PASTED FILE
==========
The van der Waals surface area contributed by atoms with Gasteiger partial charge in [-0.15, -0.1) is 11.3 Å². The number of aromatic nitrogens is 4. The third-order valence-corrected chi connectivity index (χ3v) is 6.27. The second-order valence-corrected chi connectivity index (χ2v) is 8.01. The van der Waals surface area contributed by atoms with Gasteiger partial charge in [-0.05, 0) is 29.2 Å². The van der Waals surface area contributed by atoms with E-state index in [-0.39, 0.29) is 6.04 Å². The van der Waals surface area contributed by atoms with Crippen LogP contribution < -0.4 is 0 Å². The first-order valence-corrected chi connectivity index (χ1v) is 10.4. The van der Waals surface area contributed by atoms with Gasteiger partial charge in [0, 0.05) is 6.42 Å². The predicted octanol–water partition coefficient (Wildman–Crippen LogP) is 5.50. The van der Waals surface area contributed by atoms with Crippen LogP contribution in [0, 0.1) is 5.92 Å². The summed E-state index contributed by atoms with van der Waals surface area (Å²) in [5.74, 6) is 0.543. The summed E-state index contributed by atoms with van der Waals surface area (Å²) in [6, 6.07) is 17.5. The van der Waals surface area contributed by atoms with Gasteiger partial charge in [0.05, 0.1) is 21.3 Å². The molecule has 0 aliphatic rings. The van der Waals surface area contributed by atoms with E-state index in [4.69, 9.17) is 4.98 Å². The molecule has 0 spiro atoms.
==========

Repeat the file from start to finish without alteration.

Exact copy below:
The van der Waals surface area contributed by atoms with Gasteiger partial charge in [-0.15, -0.1) is 11.3 Å². The number of aromatic nitrogens is 4. The third-order valence-corrected chi connectivity index (χ3v) is 6.27. The second-order valence-corrected chi connectivity index (χ2v) is 8.01. The van der Waals surface area contributed by atoms with Gasteiger partial charge in [-0.05, 0) is 29.2 Å². The van der Waals surface area contributed by atoms with E-state index in [-0.39, 0.29) is 6.04 Å². The van der Waals surface area contributed by atoms with Crippen LogP contribution < -0.4 is 0 Å². The first-order valence-corrected chi connectivity index (χ1v) is 10.4. The van der Waals surface area contributed by atoms with Gasteiger partial charge in [0, 0.05) is 6.42 Å². The predicted octanol–water partition coefficient (Wildman–Crippen LogP) is 5.50. The van der Waals surface area contributed by atoms with Crippen LogP contribution in [0, 0.1) is 5.92 Å². The summed E-state index contributed by atoms with van der Waals surface area (Å²) in [5.74, 6) is 0.543. The summed E-state index contributed by atoms with van der Waals surface area (Å²) in [6, 6.07) is 17.5. The van der Waals surface area contributed by atoms with Gasteiger partial charge in [0.05, 0.1) is 21.3 Å². The molecule has 0 aliphatic rings. The van der Waals surface area contributed by atoms with E-state index in [4.69, 9.17) is 4.98 Å². The molecule has 0 spiro atoms.